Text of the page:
Farmer Focus: A polite word with hare coursers proves effective

Just a few years ago the post-harvest weeks for us would have been a busy time of cultivating and ploughing, slug pelleting and spraying, but what a difference now.

These days, with virtually no cultivations prior to drilling and with rapeseed being a crop of the past, we don’t have the anxious jobs of flea beetle, slug and pigeon patrol, meaning September is a much more relaxed month.

We even get a chance to take a few days off the farm, me to Scotland to watch Solheim Golf action, and Hew a little further afield to Japan, to cheer on England in their opening games of the Rugby World Cup.

See also: How cover crops can help growers get more from digestate

Did I combine the millet in his absence? Sadly not, because we had eight consecutive days of rain.

Unwelcome visitors

One of the downsides of having stubble in evidence, with or without cover crops, is that we seem to be a target venue for hare coursing.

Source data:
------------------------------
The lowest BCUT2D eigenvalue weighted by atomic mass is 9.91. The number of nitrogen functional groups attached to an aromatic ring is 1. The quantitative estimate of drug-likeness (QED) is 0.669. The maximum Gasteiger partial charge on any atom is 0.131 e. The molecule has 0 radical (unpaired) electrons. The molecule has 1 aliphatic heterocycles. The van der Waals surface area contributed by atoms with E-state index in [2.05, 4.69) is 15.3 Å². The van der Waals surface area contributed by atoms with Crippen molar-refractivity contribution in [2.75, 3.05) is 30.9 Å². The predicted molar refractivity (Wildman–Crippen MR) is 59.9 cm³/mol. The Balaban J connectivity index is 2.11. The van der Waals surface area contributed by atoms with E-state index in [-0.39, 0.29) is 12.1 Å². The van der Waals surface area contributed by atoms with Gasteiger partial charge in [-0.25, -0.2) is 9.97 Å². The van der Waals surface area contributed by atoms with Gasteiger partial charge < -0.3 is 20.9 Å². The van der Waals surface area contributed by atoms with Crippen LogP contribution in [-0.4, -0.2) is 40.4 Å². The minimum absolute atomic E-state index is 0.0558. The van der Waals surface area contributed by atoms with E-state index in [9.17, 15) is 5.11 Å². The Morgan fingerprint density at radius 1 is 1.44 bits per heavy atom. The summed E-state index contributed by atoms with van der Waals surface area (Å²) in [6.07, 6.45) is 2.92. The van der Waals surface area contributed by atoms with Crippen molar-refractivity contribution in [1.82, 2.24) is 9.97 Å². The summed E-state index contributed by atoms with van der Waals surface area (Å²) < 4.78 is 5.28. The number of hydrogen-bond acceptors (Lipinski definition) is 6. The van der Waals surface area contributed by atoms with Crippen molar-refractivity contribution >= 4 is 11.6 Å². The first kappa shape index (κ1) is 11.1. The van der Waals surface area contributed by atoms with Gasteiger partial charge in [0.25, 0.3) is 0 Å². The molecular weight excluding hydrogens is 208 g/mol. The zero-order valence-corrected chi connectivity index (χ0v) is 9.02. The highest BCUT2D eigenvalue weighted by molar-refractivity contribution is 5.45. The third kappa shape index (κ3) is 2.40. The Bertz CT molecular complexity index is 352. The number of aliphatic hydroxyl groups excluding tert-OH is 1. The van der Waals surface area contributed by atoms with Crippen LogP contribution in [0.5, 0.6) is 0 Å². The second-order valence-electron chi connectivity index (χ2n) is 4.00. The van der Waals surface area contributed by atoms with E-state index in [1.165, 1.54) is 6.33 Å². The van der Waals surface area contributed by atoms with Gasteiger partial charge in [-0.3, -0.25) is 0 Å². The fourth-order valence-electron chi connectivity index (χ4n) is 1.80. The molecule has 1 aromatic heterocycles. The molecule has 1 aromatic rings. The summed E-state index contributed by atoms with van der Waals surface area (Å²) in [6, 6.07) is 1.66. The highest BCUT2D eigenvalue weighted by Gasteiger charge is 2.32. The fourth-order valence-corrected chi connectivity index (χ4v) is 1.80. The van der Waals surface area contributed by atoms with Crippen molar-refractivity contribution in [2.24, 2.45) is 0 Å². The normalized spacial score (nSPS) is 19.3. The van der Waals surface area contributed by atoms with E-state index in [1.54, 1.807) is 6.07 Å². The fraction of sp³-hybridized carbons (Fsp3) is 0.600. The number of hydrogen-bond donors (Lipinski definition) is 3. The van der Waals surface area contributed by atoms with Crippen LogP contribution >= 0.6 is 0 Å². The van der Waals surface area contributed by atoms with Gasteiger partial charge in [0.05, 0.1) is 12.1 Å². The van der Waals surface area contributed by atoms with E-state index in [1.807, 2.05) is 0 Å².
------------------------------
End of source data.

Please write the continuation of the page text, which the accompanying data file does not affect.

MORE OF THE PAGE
We have been visited recently by some swarthy young men with Irish accents and numerous lurchers.

The police have encouraged us to dial 999 when we see this going on.

They admit that it is unlikely they will get a patrol vehicle out, but if we are ringing it in they get a picture of what is going on.

The police are sympathetic and apologetic that they cannot do more.

As they say, they’ve been promised more officers, but it takes a while for recruits to go through training and get out on the ground.

However, if we keep reporting crime on farms, there is a chance that some of the extra personnel will be deployed to rural areas.

The most recent visit by hare coursers coincided with Lucie, one of our horse livery clients who happens to be a police officer, being on the yard.

I took Lucie with me to challenge the trespassers and it was an interesting insight in how to deal with them.

She politely reasoned with them about their choice of illegal weekend sport and, much to my astonishment, they left quietly promising not to bother us or our hares anymore. Promises, promises.

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